Capitol Alert

What rights do detained immigrants have in California courtrooms?

U.S. Immigration and Customs Enforcement officers escort an arrestee from an apartment building in the Bronx during a series of early-morning raids on March 3, 2015.
U.S. Immigration and Customs Enforcement officers escort an arrestee from an apartment building in the Bronx during a series of early-morning raids on March 3, 2015. The Associated Press

Welcome to the AM Alert, your morning rundown on California policy and politics. To receive it regularly, please sign up here.

Since President Donald Trump’s election in November, California Democrats have vowed to fight his promise of a crackdown on immigrants living in the country illegally – of which there are an estimated 2.3 million in the state. A major concern is the treatment of those who are arrested and face deportation proceedings.

A bill to establish legal aid for immigrants is already moving through the Legislature. Senate President Pro Tem Kevin de León and Assembly Speaker Anthony Rendon also wrote yesterday to U.S. Immigration and Customs Enforcement demanding more information on a sweeping operation in Southern California earlier this month, including whether agency policy allows the 161 people detained access to lawyers.

Now the Senate Judiciary Committee plans to review due process rights for immigrants in California. The informational hearing, 1:30 p.m. in Room 112 of the Capitol, will include testimony on the challenges from Judge Dana Marks, president of the National Association of Immigration Judges, and proposals for action from defense lawyers and immigrant rights advocates.

WORTH REPEATING: “We’ve ignored some of the fundamentals for too long.” – Brian Kelly, Gov. Jerry Brown’s transportation secretary, on efforts to fix California’s roads

COMMITTEES COMMENCE: After months of patiently waiting, we have finally reached the point in the legislative calendar when policy committees begin to convene regularly to examine the thousands of bills that were introduced this session. The Assembly Public Safety Committee has got nearly a dozen on its agenda when it meets at 9 a.m. in Room 126 of the Capitol, including AB 41, which aims to speed up DNA testing of rape kits, and AB 222, which would reduce the penalties for using false citizenship documents. The Senate Transportation and Housing Committee, 1:30 p.m. in Room 4203, will take up a handful of measures to provide funding and streamline approval for affordable housing.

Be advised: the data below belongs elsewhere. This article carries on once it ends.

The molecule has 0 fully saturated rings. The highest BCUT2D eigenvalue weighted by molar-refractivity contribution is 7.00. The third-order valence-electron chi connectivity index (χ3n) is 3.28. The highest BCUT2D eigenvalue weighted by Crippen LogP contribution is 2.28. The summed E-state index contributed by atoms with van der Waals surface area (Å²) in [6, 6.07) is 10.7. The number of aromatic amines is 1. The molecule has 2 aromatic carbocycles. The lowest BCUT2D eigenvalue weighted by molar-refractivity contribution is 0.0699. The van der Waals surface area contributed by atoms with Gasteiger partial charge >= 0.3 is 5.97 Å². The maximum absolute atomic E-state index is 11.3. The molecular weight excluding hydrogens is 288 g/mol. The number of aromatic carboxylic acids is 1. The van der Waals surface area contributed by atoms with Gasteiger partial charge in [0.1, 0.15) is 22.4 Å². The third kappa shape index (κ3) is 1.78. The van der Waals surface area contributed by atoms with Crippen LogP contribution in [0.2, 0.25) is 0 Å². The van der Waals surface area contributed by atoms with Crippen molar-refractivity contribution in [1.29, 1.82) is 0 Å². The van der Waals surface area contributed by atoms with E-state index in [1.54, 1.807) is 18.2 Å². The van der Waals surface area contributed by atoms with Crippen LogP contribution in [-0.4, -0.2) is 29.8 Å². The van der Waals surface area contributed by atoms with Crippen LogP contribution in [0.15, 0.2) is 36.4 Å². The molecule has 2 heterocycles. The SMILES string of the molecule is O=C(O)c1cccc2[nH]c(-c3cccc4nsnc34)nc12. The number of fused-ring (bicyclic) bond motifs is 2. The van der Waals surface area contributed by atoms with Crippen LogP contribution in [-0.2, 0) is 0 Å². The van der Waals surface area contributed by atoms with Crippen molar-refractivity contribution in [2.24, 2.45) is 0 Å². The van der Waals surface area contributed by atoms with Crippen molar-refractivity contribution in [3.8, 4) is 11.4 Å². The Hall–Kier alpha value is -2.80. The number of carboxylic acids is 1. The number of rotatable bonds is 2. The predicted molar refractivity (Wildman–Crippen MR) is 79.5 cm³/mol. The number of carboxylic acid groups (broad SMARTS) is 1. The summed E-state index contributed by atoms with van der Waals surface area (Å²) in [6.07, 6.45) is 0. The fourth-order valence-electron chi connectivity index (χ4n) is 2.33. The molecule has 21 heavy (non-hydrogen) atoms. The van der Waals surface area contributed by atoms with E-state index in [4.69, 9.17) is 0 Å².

VIDEO OF THE DAY: California Republican Party Chair Jim Brulte says Democrats are ruining California.

CUT IT OUT: While legislative attention around higher education is largely focused on proposed tuition increases pending at the University of California and California State University, private schools are trying to raise awareness about proposed budget cuts to state financial aid that would decrease the maximum grants their students can receive by $1,028, or 11 percent. The Association of Independent California Colleges and Universities is at the Capitol today to lobby against the aid reduction. Sen. Anthony Portantino, D-La Cañada Flintridge, and Assemblywoman Autumn Burke, D-Marina Del Rey, will address students, administrators and educators representing 79 private institutions, 9:30 a.m. at the Tsakopoulos Library Galleria on I Street, before they head to the Capitol to visit with lawmakers.

BE PREPARED: Everyone needs to be ready when the big one hits – even elected officials. The California Highway Patrol and the Senate and Assembly sergeants-at-arms are jointly holding an emergency preparedness exercise at the Capitol today and encouraging all legislators, staffers and visitors to participate. When exactly it will take place, however, remains a surprise.

MUST READ: Taxes are on the table as push for California road funding intensifies

Alexei Koseff: 916-321-5236, @akoseff

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